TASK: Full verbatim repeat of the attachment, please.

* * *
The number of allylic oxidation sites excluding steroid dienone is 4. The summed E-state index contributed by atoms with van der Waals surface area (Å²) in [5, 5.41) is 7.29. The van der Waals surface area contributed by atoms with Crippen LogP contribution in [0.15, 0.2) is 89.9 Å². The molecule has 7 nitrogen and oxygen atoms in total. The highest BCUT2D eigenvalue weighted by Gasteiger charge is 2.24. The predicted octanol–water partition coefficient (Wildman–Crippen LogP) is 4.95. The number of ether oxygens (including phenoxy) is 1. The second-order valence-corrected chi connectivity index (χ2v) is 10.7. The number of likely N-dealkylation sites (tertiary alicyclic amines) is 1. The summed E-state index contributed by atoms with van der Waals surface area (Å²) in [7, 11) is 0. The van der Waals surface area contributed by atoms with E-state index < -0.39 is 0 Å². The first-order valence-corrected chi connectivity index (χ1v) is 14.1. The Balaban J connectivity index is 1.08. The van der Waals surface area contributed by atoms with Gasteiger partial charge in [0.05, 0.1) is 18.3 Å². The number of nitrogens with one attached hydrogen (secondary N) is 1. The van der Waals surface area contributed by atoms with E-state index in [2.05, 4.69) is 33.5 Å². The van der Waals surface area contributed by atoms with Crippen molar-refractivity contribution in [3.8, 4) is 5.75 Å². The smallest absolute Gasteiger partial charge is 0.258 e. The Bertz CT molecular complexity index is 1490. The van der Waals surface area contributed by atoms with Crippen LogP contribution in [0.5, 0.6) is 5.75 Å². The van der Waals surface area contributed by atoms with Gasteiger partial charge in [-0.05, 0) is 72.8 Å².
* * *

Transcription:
The number of allylic oxidation sites excluding steroid dienone is 4. The summed E-state index contributed by atoms with van der Waals surface area (Å²) in [5, 5.41) is 7.29. The van der Waals surface area contributed by atoms with Crippen LogP contribution in [0.15, 0.2) is 89.9 Å². The molecule has 7 nitrogen and oxygen atoms in total. The highest BCUT2D eigenvalue weighted by Gasteiger charge is 2.24. The predicted octanol–water partition coefficient (Wildman–Crippen LogP) is 4.95. The number of ether oxygens (including phenoxy) is 1. The second-order valence-corrected chi connectivity index (χ2v) is 10.7. The number of likely N-dealkylation sites (tertiary alicyclic amines) is 1. The summed E-state index contributed by atoms with van der Waals surface area (Å²) in [7, 11) is 0. The van der Waals surface area contributed by atoms with E-state index < -0.39 is 0 Å². The first-order valence-corrected chi connectivity index (χ1v) is 14.1. The Balaban J connectivity index is 1.08. The van der Waals surface area contributed by atoms with Gasteiger partial charge in [0.05, 0.1) is 18.3 Å². The number of nitrogens with one attached hydrogen (secondary N) is 1. The van der Waals surface area contributed by atoms with E-state index in [2.05, 4.69) is 33.5 Å². The van der Waals surface area contributed by atoms with Crippen molar-refractivity contribution in [3.8, 4) is 5.75 Å². The smallest absolute Gasteiger partial charge is 0.258 e. The Bertz CT molecular complexity index is 1490. The van der Waals surface area contributed by atoms with Crippen LogP contribution in [0.5, 0.6) is 5.75 Å². The van der Waals surface area contributed by atoms with Gasteiger partial charge in [-0.05, 0) is 72.8 Å².